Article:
HR Playbook: Responding to a Harassment Claim

“. . . you’ve all had that employee relations moment when a woman comes in and shares a story that freezes you in your tracks. Your mind thinks the words “Oh s*#!” but you remain visibly calm as she shares her story.”

By Rod Lacey, Sunstone HR

What I love about a career in human resources is that ‘people’ keep things very interesting. I will never be able to say that “I’ve seen it all” because even when facing a similar scenario, how an individual responds or behaves makes it an entirely new situation.

If you’ve spent time in management or human resources, you’ve all had that employee relations moment when a woman comes in and shares a story that freezes you in your tracks. Your mind thinks the words “Oh s*#!” but you remain visibly calm as she shares her story. She shares that she’s been offended by an incredibly crude comment made by a coworker. She’s visibly upset and expresses that she’s ‘had it’ and ‘will not work with that man again.’ She then tells you that she’s going home for the day and walks out.

A quick clarification before we proceed:   I refer to the harasser as a “he” and the harassed as a “she” for a reason.

  • Men of the world, the sad truth is that most of the harassment in business is men. Until we clean-up our act, the gender in my harassment illustrations will remain this way.
    • To illustrate, in 2015 6,822 sexual harassment complaints were filed with the Equal Employment Opportunity Commission. Only 17.1% of charges were filed by males.
  • Legal disclaimer: I am not an attorney . . . blah, blah, blah.
    • If you’d prefer a more technical description than my storyline, the EEOC provides a great summary on what constitutes sexual harassment at this link.

Faced with this situation, here’s a simple step-by-step approach to assessing the risk and resolving the problem.


  • Assure the offended employee that you will address and fix the problem. You are in a better position to improve your situation if she remains employed. If she leaves the organization, damages could potentially include lost wages and more.
  • Gather all of the details possible from the offended employee while it’s fresh on her mind. Ask for evidence, witnesses, or anything that might help to corroborate her story or provide supportive insights.
  •  Investigate the alleged offender’s side of the story. Do your best to identify exactly what was said (or done), when it occurred and how often. Witnesses are still key, as are dates, times and evidence. Collect everything that is available in a quiet, professional way, out of respect for both parties.
    • If the stories don’t line-up and there are no witnesses (worst case scenario), please read my “She Said, He Said” blog post for instructions.
    • Assuming that you are able to reach a level of confidence that you know what was said (or done), here are some of the important questions that need to be considered:
      • Was the behavior isolated? Is this a one-time occurrence, or a pattern of behavior? Has the offended employee asked the other individual to stop or quit at any point? A one-time event may be in the favor of the employer, where a pattern is cause for concern.
      • Was the behavior pervasive? Even an isolated incident can be big enough to warrant a more serious review.
      • Would a reasonable person have been offended? Objectively looking at what has occurred, you should ask whether a reasonable person would have found the same event offensive. There are occasions where individuals are highly sensitive, and other situations where a misinterpretation or misunderstanding might occur.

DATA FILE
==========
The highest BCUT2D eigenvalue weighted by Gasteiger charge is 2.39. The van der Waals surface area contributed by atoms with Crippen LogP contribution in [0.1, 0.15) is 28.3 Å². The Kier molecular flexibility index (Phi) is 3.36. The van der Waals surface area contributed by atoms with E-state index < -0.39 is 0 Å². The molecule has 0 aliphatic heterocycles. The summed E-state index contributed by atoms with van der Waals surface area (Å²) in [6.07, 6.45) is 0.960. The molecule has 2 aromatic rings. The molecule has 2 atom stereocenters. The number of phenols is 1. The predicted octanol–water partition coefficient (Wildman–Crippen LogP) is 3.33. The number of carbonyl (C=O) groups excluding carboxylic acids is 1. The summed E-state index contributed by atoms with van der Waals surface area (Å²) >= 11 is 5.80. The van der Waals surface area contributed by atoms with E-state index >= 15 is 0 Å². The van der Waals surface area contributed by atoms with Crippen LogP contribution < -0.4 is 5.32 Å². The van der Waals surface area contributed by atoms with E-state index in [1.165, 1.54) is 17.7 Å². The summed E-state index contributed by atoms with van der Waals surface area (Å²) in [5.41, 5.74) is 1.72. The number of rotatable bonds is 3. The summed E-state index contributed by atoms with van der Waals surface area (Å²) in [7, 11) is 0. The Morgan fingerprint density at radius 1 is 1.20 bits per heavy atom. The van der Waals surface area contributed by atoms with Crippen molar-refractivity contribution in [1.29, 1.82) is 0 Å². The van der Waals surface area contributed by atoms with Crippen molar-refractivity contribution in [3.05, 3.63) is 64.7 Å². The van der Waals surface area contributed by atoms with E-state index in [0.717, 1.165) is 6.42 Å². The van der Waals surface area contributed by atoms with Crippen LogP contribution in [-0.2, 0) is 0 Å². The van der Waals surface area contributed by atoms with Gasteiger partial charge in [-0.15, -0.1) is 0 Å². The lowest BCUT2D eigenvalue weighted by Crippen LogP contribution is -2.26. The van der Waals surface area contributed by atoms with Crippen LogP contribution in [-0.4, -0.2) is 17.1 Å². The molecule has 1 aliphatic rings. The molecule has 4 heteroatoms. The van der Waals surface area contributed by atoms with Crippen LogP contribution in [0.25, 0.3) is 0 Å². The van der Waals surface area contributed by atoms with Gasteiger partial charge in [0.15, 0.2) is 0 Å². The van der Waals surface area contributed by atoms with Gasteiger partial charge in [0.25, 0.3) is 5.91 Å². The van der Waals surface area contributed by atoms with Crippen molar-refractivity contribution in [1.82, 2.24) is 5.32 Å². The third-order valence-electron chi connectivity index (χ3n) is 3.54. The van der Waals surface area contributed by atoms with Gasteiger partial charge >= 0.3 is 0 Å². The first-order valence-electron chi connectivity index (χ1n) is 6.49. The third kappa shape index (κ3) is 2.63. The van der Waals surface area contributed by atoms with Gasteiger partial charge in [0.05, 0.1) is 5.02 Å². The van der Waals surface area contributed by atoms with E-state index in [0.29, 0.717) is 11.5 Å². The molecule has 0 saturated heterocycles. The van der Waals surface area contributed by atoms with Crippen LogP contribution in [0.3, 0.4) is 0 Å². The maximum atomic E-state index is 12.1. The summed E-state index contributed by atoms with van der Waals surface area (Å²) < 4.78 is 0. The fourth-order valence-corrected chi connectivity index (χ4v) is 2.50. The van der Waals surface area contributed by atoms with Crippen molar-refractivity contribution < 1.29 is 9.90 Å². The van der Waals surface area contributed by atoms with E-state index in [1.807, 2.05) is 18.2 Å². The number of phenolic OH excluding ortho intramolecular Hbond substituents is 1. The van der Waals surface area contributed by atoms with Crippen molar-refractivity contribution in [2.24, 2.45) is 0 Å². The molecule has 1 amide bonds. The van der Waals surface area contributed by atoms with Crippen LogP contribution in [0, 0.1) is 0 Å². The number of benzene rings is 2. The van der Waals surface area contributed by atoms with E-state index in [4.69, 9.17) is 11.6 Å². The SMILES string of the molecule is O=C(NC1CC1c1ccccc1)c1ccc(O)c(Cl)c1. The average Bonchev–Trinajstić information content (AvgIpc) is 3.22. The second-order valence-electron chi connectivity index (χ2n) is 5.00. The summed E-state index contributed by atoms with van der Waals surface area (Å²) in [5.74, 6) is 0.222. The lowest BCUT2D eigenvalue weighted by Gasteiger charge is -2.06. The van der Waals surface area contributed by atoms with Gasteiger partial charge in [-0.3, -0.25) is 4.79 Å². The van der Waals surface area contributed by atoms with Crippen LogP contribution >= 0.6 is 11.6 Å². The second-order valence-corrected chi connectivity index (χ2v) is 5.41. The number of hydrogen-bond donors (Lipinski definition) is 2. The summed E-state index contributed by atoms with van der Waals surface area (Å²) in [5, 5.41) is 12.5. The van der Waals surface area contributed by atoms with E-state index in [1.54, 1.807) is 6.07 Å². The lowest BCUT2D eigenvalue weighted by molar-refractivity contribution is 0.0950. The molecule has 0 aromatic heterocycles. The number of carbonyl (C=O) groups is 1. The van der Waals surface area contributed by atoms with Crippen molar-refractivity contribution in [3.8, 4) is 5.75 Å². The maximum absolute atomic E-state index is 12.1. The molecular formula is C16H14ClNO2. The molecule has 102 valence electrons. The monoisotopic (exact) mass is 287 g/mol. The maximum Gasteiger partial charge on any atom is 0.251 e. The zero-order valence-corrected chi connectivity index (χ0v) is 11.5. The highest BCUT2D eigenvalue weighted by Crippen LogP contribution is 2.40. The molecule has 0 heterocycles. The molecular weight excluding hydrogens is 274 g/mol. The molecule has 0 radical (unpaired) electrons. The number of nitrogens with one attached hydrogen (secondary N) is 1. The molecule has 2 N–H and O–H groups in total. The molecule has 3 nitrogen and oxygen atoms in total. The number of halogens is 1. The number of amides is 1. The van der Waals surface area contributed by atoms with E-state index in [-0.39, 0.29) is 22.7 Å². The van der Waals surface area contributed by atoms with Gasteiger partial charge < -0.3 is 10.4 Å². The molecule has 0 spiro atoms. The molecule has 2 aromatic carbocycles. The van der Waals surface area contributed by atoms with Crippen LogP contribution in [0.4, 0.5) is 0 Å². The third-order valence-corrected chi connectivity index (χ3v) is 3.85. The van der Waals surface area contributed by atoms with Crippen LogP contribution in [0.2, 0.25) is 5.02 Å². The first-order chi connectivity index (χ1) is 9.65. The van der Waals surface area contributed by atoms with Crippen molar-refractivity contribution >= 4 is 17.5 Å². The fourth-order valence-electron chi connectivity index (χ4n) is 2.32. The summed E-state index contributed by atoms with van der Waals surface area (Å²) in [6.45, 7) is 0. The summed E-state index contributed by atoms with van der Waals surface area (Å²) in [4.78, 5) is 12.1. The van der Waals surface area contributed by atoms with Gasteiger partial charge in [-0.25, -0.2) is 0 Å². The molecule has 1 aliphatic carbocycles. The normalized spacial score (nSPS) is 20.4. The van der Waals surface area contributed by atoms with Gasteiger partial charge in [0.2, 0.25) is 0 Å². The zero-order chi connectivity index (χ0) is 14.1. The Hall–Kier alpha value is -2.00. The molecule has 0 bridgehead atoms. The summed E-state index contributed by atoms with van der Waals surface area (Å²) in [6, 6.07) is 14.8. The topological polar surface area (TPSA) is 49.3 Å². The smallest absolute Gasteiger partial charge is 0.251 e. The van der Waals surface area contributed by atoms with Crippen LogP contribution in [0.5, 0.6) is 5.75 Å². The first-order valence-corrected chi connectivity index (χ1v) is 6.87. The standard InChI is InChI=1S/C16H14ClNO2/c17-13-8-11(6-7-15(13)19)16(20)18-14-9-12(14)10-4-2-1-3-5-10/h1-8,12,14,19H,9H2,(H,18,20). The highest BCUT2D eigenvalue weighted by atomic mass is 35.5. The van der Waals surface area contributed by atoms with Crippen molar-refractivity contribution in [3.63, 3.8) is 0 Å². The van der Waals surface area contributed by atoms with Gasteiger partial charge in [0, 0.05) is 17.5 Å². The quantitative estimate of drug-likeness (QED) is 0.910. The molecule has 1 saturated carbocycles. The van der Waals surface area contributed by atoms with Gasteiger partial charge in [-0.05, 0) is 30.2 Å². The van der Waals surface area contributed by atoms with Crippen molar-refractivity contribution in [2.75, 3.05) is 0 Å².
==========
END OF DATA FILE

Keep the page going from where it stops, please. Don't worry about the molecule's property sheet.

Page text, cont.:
• Was the individual in a supervisory role, or position of influence? If the individual was in some sort of managerial role, or had some influence over the offended employee’s work, that can greatly impact the exposure for the company.
      • A ‘strike’ in any of the above factors is significant, and action should be taken by the employer. Multiple strikes makes the decision to terminate the offending employee a little more clear.


Now that an assessment of the issue has been made, it’s time to do damage control. The right response from an employer can minimize and even eliminate the exposure created by the poor behavior of the employee. Here’s what the employer should do.

  • Act promptly. This is not the time to play bureaucracy, wait until the CEO returns from overseas, or establish a review committee. The more swiftly the employer acts, the better its actions appear.
    • It appears that the complaint was taken seriously.
    • It addressed and eliminated the behavior quickly.
  • Fix the behavior. You need to consider what it’s going to take to absolutely prevent that behavior from occurring again. On the mild side, it means coaching the offending employee and getting him to commit to cease-and-desist. On the more aggressive side, it may mean termination. Transfers, reassignments, written warnings and everything else is also a consideration. Just make sure whatever you decide to do prevents the behavior from occurring again.
  • Prevent retaliation. Offer assurances to the offended that this behavior will not occur again, and that there will be no retaliation for her reporting this information. Ask her to immediately let you know if she senses any sort of retaliation. If the offending employee is going to remain employed, be very candid about your zero-tolerance for retaliation.


When an employee comes in and has the courage to report the “H” word, be a respectful listener, gather facts, act quickly and offer assurances that this behavior will never occur again.

Your prompt and sincere attention to the issue is your best chance at addressing the issue, damage control and could ultimately save your employer the embarrassment and expense of a harassment lawsuit.

For more information on Rod Lacey or Sunstone HR, click here!

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